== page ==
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Why join freemasonry, give good reason.

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posted on Aug, 30 2008 @ 05:22 AM

Sorry if this was already asked but ive looked through some of the threads (some of which go on forever!! ..LOL!) and i searched and I dont believe this has been answered properly.

So... why join? I mean whats in it for ME. All I hear is we help the local community, well anyone can do that, and they say well the comradery is good, well dont we all have friends for that?

i KNOW 32ND degree mason here, and hes a nice bloke, I have gone to some of the charity do's he organizes here, it all looked fairly harmless, I asked him about joining but he sais im the one who has to knock, but im not sure why id want to, it looks like too much hard work to be honest.

I mean what can you get out of it, apart from having to do loads of things for other people, it dosnt sound that appealing to me, for something to join.

Am I wrong?

[edit on 30-8-2008 by Boostah]

posted on Aug, 30 2008 @ 05:32 AM
Because many men are just little boys in a bigger body, they still need a club house and secret ceremonies and cryptic hand-shakes and the "need to belong" and ..................

My 38¢ (inlfation, what the hell ya gonna get for 2¢ anymore? lol)

posted on Aug, 30 2008 @ 05:34 AM
no, you are right. It's lots of hard work, and you pretty much spend your time helping other people out, and volunteering. If you don't get any benefit from helping others out, then I wouldn't really expect more out of it.

posted on Aug, 30 2008 @ 05:35 AM
Free coctail sausages and nuts ?
I'll get me cloak.

posted on Aug, 30 2008 @ 06:33 AM

Originally posted by Boostah
So... why join? I mean whats in it for ME... looks like too much hard work to be honest.

I mean what can you get out of it, apart from having to do loads of things for other people, it dosnt sound that appealing to me, for something to join.

From what I've ascertained by reading various threads, your question answers itself. I have gleaned enough out of them to essentially understand.

1) Have a desire to help others and a dedicated attitude
2) Team your efforts in a brotherly coordinated way to multiply the effect

The origanization, lodge and degree ceremonies help cement that in one's mind more squarely. You are the block, the organization is the mortar, together it makes something much grander than each piece alone.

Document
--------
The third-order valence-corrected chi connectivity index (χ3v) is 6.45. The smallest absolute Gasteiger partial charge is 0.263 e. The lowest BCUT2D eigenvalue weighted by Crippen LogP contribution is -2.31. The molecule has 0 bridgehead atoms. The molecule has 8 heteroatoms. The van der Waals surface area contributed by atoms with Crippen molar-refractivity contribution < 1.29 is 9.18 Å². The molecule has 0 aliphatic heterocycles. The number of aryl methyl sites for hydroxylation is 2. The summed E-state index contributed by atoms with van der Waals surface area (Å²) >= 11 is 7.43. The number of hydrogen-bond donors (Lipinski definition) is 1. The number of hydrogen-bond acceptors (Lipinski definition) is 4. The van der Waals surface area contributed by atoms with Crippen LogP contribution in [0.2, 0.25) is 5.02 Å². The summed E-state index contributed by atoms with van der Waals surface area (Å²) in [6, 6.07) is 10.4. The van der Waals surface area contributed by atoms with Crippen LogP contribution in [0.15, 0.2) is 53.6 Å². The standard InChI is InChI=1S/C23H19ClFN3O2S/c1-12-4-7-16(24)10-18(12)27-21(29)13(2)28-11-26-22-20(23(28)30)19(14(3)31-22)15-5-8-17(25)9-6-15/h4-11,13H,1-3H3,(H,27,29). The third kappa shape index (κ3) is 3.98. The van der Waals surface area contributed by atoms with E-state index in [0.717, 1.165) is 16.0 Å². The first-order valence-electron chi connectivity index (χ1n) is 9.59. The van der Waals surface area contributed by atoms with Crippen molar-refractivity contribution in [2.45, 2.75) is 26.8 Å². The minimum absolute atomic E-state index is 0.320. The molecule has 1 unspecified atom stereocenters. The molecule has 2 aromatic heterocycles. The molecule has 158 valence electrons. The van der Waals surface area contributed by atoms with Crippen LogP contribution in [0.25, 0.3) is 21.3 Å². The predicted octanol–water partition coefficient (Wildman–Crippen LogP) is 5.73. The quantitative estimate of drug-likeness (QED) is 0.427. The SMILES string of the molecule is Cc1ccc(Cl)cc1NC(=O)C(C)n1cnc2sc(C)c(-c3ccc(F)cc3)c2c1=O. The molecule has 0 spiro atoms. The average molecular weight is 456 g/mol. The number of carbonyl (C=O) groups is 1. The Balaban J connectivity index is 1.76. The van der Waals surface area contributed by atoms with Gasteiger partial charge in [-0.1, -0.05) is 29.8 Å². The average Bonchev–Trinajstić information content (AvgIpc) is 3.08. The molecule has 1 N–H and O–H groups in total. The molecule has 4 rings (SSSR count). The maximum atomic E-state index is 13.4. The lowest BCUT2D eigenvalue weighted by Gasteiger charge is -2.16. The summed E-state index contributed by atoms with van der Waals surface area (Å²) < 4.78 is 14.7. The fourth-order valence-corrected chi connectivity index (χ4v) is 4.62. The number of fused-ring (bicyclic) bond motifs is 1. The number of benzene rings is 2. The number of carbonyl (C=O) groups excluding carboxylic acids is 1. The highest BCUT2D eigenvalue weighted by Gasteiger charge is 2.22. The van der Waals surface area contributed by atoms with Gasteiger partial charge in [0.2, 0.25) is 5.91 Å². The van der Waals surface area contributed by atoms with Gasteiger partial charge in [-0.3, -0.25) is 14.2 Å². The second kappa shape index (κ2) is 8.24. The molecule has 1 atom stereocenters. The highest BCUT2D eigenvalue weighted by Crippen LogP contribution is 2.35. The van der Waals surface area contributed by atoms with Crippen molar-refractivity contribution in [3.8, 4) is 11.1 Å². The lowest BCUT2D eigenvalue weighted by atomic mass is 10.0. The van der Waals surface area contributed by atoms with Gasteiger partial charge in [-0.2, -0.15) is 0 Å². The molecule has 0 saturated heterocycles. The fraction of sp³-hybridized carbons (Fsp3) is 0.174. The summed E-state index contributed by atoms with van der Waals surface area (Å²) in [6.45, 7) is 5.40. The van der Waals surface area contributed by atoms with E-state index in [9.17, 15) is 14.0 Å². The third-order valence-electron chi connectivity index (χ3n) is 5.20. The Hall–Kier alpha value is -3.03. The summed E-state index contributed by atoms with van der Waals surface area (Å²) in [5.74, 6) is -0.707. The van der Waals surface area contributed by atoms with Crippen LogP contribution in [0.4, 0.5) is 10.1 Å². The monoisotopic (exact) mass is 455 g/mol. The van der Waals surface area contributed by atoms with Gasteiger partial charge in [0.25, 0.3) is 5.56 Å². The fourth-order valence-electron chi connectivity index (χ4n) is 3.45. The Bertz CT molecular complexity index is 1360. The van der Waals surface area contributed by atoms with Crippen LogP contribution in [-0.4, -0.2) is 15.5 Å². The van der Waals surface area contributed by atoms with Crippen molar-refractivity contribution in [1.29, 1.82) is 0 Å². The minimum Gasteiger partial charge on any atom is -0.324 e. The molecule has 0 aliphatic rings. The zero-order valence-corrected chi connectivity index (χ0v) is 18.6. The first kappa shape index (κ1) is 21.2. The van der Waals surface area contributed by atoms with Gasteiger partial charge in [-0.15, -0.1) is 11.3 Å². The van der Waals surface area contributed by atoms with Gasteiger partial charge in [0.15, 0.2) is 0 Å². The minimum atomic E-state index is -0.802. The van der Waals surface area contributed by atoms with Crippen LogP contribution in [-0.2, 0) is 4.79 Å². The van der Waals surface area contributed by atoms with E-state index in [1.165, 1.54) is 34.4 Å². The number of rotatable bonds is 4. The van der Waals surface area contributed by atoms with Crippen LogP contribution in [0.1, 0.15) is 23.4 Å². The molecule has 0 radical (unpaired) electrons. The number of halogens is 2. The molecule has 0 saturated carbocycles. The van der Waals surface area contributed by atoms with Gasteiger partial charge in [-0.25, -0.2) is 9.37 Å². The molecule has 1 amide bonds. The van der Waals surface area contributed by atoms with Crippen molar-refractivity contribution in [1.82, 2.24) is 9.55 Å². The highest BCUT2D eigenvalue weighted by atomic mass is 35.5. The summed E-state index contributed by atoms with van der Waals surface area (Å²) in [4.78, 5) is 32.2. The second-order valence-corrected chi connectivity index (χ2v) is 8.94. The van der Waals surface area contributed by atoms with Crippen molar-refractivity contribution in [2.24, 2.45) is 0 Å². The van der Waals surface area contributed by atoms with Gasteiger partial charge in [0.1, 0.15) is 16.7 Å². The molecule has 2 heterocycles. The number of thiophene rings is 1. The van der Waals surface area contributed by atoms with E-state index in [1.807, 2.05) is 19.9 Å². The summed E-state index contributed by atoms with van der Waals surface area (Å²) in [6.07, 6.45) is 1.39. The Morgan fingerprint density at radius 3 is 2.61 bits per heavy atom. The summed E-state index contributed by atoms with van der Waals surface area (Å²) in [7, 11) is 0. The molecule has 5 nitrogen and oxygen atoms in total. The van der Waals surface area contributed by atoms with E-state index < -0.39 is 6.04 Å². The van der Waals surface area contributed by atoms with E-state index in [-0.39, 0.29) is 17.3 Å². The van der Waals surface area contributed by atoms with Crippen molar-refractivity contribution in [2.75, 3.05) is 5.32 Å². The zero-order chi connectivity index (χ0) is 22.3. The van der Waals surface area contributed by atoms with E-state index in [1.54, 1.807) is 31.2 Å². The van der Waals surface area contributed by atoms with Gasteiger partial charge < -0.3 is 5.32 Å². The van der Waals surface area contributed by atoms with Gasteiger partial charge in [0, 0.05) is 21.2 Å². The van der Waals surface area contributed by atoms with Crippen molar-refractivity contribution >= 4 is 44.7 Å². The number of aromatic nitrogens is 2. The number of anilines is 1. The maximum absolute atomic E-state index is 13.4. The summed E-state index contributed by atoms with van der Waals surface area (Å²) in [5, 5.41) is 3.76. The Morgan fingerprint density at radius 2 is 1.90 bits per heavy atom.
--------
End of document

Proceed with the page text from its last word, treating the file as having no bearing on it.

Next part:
I suppose many degrees of interpretation are possible.

Apologies for the double-entendres; I couldn't help it. Nonetheless the my point is made.

posted on Aug, 30 2008 @ 08:12 AM
reply to post by Boostah

The question you have asked is one of the primary questions every mason has to answer.

If you ask a dozen masons you will probably get at least a dozen different answers. Most of us join for one reason but end up staying for a totally different one. As simple as it sounds the most common reason for staying a mason and participating in our various functions is friendship. We simply enjoy the time with our friends, doing good things for others doesn’t seem like “work” when you are having fun.

What you will get out of it is not something that you are likely to be able to pick up and hold in your hand, or something that you can show off to others but something that will be inside yourself. Masonry won’t make you a rich man in the material world, but can make you one of the richest men in the world.

Freemasonry is not “required” to have friends, or to do good things for others. It does provide a place for like minded men to meet, become friends, combine their efforts and achieve things that individuals are unlikely to achieve alone.

While there is nothing inherently wrong with joining masonry to learn some “secrets”, you will likely be disappointed with what the “secrets” are, but if join with an open mind and are willing to put forth the effort you will be surprised with what you will get back.

posted on Aug, 30 2008 @ 08:31 AM
in reality if you are joining looking for a return on investment, you should look elswhere. Not to say that Masonry isn't rewarding, quite the contrary, but you will not get a finacial windfall, or super powers, or even a great secret that will answer long awaited questions. You have to expirience it to understand what you get out of it. And it appears it is different for everybody. You will meet some amazing people you would not have otherwise met. To me that is probably one of the coolest things. You will have the ability to travel all over the world and have a friend anywhere you go. That is monumental in my opinion. To answer your question I was curious as to what was realy going on and all the masons I knew were great people whom I admired, and I couldn't picture any of them doing the things the crazy waco antis claim. Best advise I could give you, know why you want to be a mason.